The most high-profile case in this regard collapsed last month when the North’s Public Prosecution Service decided not to proceed with a trial against a number of UVF members named by ‘assisting offender’, Garry Haggarty, who has previously admitted to involvement in five murders of Catholics and others, and in attempted murders and conspiracies to murder. He was preparing to give evidence for the State against former UVF accomplices based in the Mount Vernon area of north Belfast.
The failure to deal with the legacy issues through a properly established truth commission is contributing to the delay in restoring the political institutions. The refusal by the DUP to accept an Irish Language Act and the twin problems of Brexit and the deal by the party to keep the Tory government in power are compounding the difficulties in re-establishing a sustainable power-sharing executive. Meanwhile ‘No Stone Unturned’ has been long-listed for an Oscar film award.
A Man and Village Magazine
The Press Ombudsman has upheld part of a complaint that Village magazine breached the Code of Practice of the Press Council of Ireland. The complaint was made under Principle 1 (Truth and Accuracy) of the Code of Practice. Other parts of the complaint are not upheld.
Village magazine published an article about a recent film documentary on a notorious crime of multiple murders which took place in Northern Ireland some decades earlier. The headline on the article stated that the documentary had named people who had carried out the killings.
The complainant wrote to the editor stating that the headline to the article, and a number of other statements in the article, breached Principle 1 (Truth and Accuracy) of the Code of Practice. He complained that the article presented comment and unconfirmed reports as fact, in breach of Principle 2 (Distinguishing Fact and Comment), and that publication of the name of the village in which he lived breached Principle 5 (Privacy).
The editor stood over the article. He said that the heading merely acknowledged the tragic fact of the murders and was not sensationalist, and that the confounding of fact and opinion alleged by the complainant seemed to be in the documentary rather than in the factual reporting of it. He said he was happy to remove the name of the village from the article, and to correct another reference to the complainant in the article. He also offered to meet in confidence with the complainant and offered to publish a piece by him outlining his concerns and position.
The complainant was not happy with the editor’s response and submitted his complaint to the Office of the Press Ombudsman.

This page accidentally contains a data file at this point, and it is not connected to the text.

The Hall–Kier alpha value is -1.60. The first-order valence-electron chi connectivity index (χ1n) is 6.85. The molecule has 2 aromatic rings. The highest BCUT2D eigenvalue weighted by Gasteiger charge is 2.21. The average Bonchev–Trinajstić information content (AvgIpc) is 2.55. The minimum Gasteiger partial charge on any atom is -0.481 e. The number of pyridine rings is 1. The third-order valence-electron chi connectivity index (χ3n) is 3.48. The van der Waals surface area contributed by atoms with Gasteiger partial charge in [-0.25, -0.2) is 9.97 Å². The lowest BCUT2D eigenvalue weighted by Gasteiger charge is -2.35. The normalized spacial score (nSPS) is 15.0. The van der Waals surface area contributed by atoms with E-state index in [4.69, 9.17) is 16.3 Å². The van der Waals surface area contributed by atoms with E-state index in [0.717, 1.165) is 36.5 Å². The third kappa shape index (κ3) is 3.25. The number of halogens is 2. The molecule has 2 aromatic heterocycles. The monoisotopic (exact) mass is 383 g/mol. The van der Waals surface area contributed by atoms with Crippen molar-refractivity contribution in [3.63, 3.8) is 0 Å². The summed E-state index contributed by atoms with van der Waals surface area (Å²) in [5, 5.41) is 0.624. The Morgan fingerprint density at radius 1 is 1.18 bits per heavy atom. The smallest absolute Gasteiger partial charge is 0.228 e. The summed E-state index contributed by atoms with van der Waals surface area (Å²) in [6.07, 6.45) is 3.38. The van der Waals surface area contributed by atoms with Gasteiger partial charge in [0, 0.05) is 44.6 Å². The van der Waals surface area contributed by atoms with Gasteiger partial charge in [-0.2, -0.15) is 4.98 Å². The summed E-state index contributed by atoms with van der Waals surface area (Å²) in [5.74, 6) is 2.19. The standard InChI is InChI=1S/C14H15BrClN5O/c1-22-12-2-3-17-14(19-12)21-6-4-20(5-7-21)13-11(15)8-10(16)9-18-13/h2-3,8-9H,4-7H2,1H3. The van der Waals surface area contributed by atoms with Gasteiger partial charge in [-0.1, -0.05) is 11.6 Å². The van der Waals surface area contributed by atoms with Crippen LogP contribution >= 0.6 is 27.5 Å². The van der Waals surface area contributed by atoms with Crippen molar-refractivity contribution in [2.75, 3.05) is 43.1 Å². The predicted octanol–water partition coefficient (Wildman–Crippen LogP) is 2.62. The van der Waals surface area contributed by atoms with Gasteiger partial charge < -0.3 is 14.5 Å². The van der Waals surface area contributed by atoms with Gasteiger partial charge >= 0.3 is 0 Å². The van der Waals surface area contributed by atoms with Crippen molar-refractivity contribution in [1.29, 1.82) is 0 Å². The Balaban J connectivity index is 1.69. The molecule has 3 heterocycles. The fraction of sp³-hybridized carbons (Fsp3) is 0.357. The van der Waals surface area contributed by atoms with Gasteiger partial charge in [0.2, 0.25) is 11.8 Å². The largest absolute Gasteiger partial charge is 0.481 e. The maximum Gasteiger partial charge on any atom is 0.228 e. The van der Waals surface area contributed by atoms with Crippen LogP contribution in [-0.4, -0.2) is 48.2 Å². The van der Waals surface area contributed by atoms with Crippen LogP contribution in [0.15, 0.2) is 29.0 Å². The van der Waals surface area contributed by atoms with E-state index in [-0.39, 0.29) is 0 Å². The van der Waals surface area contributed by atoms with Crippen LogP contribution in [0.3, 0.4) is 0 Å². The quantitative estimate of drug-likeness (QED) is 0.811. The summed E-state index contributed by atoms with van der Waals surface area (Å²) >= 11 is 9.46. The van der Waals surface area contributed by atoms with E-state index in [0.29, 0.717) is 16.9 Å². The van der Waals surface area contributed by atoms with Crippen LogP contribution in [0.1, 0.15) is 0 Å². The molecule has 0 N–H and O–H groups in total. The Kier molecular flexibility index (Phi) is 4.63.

The editor of Village again defended the publication of the article. He stated that he was guided by the credibility and fact-finding expertise of the Northern Ireland Police Ombudsman’s Office reports, and by the reputation of the documentary maker and the “forensic tendency of this particular documentary”. The editor said that he had now removed from the online edition of the magazine the name of the village where the complainant lived and a reference to a business which the article said he operated. He said that at all times he had tried to give the complainant a chance to explain himself in the teeth of grave allegations, and twice informed him that he was willing to publish a piece from him.
As the complaint could not be resolved by conciliation it was forwarded to the Press Ombudsman for a decision. I am upholding this complaint only in relation to the heading of the article. The heading breached Principle 1 of the Code as it stated as fact that the people named in the documentary had carried out the killings, while the documentary referred to people who were suspected of having carried out the killings. This distinction is important as no one has ever been charged or convicted of the killings.
Other parts of the complaint are not upheld. As the article only reported on the contents of the documentary and did not present the contents as fact, the article did not breach Principle 2 of the Code. There is also no breach of Principle 5 of the Code. The complainant objected to the inclusion in the article of the name of his village. Having named the complainant in the article it was not unreasonable to include the name of his village. This would overcome the danger that other people living in Northern Ireland with the same name as the complainant might be thought to have been identified by the documentary maker as having been involved in the killings.
Note: the complainant is not named in the decision as he requested anonymity under data protection legislation. The Magazine appealed against the decision of the Press Ombudsman to the Press Council of Ireland.
Decision of the Press Council
At its meeting on 24 May 2018, The Council determined that the appeal submitted by the magazine was not admissible, as the appeal did not provide sufficient evidence under any of the three grounds for appeal. The Decision of the Press Ombudsman therefore stands.